The 2017 World Series win of the Houston Astros was running high with emotions. Besides the Game 7 win marking the first World Series win in Astro’s history, and besides shortstop Carlos Correa proposing to his girlfriend on live TV after the game, this night was a triumph for someone else.
This was the night that Evan Gattis’s journey came full circle.
Gattis started playing baseball at age 6, and was getting scholarship offers from Rice University and Texas A&M when he was in high school.
A prodigy in his own right, it looked like he was on the fast track to Major League Baseball ever since elementary school.
Gattis, though very talented, had problems he was dealing with during his childhood and adolescence. According to his father, his parents’ divorce at age 8 had taken a heavy toll on him. As a result, he turned to using alcohol and drugs in his senior year of high school.
He also put huge pressure on himself to be a good baseball player and was scared of failure.
“I was basically terrified of the whole idea of going to a big college and playing baseball,” he told SportsDay. “I was 17 years old. I didn’t know who I was, and I was under a lot of pressure.”
Instead of college, he ended up going to rehab to deal with his issues, along with battling anxiety and depression, which also came as a result of his parents’ divorce.
“It was anger and depression issues. He had a lot of anger and anxiety toward me and his mom,” his father told USA Today Sports.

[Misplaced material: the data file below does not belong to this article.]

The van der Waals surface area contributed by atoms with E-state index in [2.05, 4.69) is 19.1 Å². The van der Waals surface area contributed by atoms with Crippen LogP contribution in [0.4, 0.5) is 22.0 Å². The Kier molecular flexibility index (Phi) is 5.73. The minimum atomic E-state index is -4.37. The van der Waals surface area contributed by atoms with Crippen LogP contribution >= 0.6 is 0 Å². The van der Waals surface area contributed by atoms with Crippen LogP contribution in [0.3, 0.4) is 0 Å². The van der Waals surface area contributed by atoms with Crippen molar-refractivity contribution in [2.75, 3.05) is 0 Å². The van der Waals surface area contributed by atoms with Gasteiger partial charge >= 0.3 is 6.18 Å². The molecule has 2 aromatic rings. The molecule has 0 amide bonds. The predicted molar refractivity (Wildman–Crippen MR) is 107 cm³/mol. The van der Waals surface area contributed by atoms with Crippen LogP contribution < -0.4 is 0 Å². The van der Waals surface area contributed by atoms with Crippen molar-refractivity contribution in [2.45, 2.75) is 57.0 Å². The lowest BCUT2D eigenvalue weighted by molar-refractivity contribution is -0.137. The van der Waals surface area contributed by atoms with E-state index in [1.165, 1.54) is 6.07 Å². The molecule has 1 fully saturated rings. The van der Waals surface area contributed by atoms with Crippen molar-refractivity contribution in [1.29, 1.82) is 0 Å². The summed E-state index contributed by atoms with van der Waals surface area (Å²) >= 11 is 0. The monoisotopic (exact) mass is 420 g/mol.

The time in rehab cost him the scholarships he had been offered.
“I couldn’t sleep for an entire week, and I knew something was wrong with me. So I got admitted,” Gattis told USA Today Sports. “I was so depressed, all I could think about was killing myself.” He had also spent time at a halfway house trying to get better.
After months of this, he had tried his hand at baseball once again at a different college, but a knee injury kept him out, and eventually, killed his dream of playing baseball for the time being.
“He looked me in the eye and he said ‘I don’t want to talk baseball anymore, I’m done,'” his father told ABC 13 News.
Gattis then drifted from job-to-job in different states.
When I was a janitor pic.twitter.com/Zh0E5Pxz
— Evan Gattis (@BulldogBeing) January 1, 2013
Gattis worked as a car valet, a pizza cook, a golf cart attendant, and even a janitor among other jobs that had him traveling cross-country. Though he would occasionally call his family to let them know he was ok, he was still wandering aimlessly.
Once he was at the point where he was homeless in New York, Gattis traveled to California to find himself. There, he met a spiritual teacher that changed him for the better.
While Gattis has never been able to go into extensive detail on what the spiritual adviser told him, it gave him the push to start playing baseball again.
Somehow, Gattis had found the answers he was looking for in California.
Once he found himself, he returned to baseball, no longer troubled by his past. After going to the University of Texas-Permian Basin to start up his baseball dream again, he came in with the Atlanta Braves in 2010, and was traded to the Astros in 2015, and the rest is history.
“It was a long road,” Gattis said in 2013, “and a lot of twists and turns. But I can say I have never been happier in my whole life.” Maybe being a World Series champion has topped that.
Gattis played in six of the seven games of the World Series and was able to score a run and be walked five times from the pinch hitter and designated hitter positions.
After such a long adventure, to see Evan Gattis conquer his demons is a story that can inspire anyone to not let their past get the best of them.
“Hopefully I can be an inspiration to kids going through the same thing,” Gattis told USA Today Sport. “Maybe, when they know my story, they’ll see a way out.”
Watch his story in the video below: